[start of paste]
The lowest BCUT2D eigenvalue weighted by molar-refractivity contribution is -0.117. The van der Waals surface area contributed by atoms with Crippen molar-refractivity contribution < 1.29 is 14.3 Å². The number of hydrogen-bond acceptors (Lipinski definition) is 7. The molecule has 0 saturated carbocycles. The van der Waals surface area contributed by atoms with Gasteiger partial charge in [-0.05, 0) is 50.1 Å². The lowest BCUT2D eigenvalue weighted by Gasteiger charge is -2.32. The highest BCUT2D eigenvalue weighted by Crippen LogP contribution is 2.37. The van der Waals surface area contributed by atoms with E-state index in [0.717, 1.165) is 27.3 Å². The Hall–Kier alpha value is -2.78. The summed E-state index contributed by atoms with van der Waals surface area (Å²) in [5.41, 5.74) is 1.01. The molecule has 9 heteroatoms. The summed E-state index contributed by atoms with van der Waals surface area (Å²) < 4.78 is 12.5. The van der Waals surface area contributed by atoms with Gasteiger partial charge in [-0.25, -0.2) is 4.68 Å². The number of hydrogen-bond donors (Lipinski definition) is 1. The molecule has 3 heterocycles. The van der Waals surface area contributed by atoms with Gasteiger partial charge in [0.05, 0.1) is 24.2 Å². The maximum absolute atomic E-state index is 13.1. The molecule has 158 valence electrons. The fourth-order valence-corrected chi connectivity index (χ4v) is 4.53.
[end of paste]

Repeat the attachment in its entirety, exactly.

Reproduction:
The lowest BCUT2D eigenvalue weighted by molar-refractivity contribution is -0.117. The van der Waals surface area contributed by atoms with Crippen molar-refractivity contribution < 1.29 is 14.3 Å². The number of hydrogen-bond acceptors (Lipinski definition) is 7. The molecule has 0 saturated carbocycles. The van der Waals surface area contributed by atoms with Gasteiger partial charge in [-0.05, 0) is 50.1 Å². The lowest BCUT2D eigenvalue weighted by Gasteiger charge is -2.32. The highest BCUT2D eigenvalue weighted by Crippen LogP contribution is 2.37. The van der Waals surface area contributed by atoms with E-state index in [0.717, 1.165) is 27.3 Å². The Hall–Kier alpha value is -2.78. The summed E-state index contributed by atoms with van der Waals surface area (Å²) in [5.41, 5.74) is 1.01. The molecule has 9 heteroatoms. The summed E-state index contributed by atoms with van der Waals surface area (Å²) < 4.78 is 12.5. The van der Waals surface area contributed by atoms with Gasteiger partial charge in [-0.25, -0.2) is 4.68 Å². The number of hydrogen-bond donors (Lipinski definition) is 1. The molecule has 3 heterocycles. The van der Waals surface area contributed by atoms with Gasteiger partial charge in [0.05, 0.1) is 24.2 Å². The maximum absolute atomic E-state index is 13.1. The molecule has 158 valence electrons. The fourth-order valence-corrected chi connectivity index (χ4v) is 4.53.